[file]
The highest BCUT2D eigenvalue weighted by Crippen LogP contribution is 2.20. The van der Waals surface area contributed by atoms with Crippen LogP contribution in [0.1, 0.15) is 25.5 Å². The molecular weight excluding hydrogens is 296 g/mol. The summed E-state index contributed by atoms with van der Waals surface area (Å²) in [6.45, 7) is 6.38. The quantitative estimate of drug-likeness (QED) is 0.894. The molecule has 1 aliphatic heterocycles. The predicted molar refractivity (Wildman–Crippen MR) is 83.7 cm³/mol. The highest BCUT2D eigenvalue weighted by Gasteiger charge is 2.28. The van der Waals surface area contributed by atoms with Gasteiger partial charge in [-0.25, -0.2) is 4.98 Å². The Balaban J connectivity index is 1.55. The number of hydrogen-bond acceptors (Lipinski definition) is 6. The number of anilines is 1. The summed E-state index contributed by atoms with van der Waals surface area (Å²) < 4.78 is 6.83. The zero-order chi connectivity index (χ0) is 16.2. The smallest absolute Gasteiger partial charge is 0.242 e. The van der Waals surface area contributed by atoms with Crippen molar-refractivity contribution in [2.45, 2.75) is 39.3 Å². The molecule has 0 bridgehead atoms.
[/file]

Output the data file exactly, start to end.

The highest BCUT2D eigenvalue weighted by Crippen LogP contribution is 2.20. The van der Waals surface area contributed by atoms with Crippen LogP contribution in [0.1, 0.15) is 25.5 Å². The molecular weight excluding hydrogens is 296 g/mol. The summed E-state index contributed by atoms with van der Waals surface area (Å²) in [6.45, 7) is 6.38. The quantitative estimate of drug-likeness (QED) is 0.894. The molecule has 1 aliphatic heterocycles. The predicted molar refractivity (Wildman–Crippen MR) is 83.7 cm³/mol. The highest BCUT2D eigenvalue weighted by Gasteiger charge is 2.28. The van der Waals surface area contributed by atoms with Gasteiger partial charge in [-0.25, -0.2) is 4.98 Å². The Balaban J connectivity index is 1.55. The number of hydrogen-bond acceptors (Lipinski definition) is 6. The number of anilines is 1. The summed E-state index contributed by atoms with van der Waals surface area (Å²) < 4.78 is 6.83. The zero-order chi connectivity index (χ0) is 16.2. The smallest absolute Gasteiger partial charge is 0.242 e. The van der Waals surface area contributed by atoms with Crippen molar-refractivity contribution in [2.45, 2.75) is 39.3 Å². The molecule has 0 bridgehead atoms.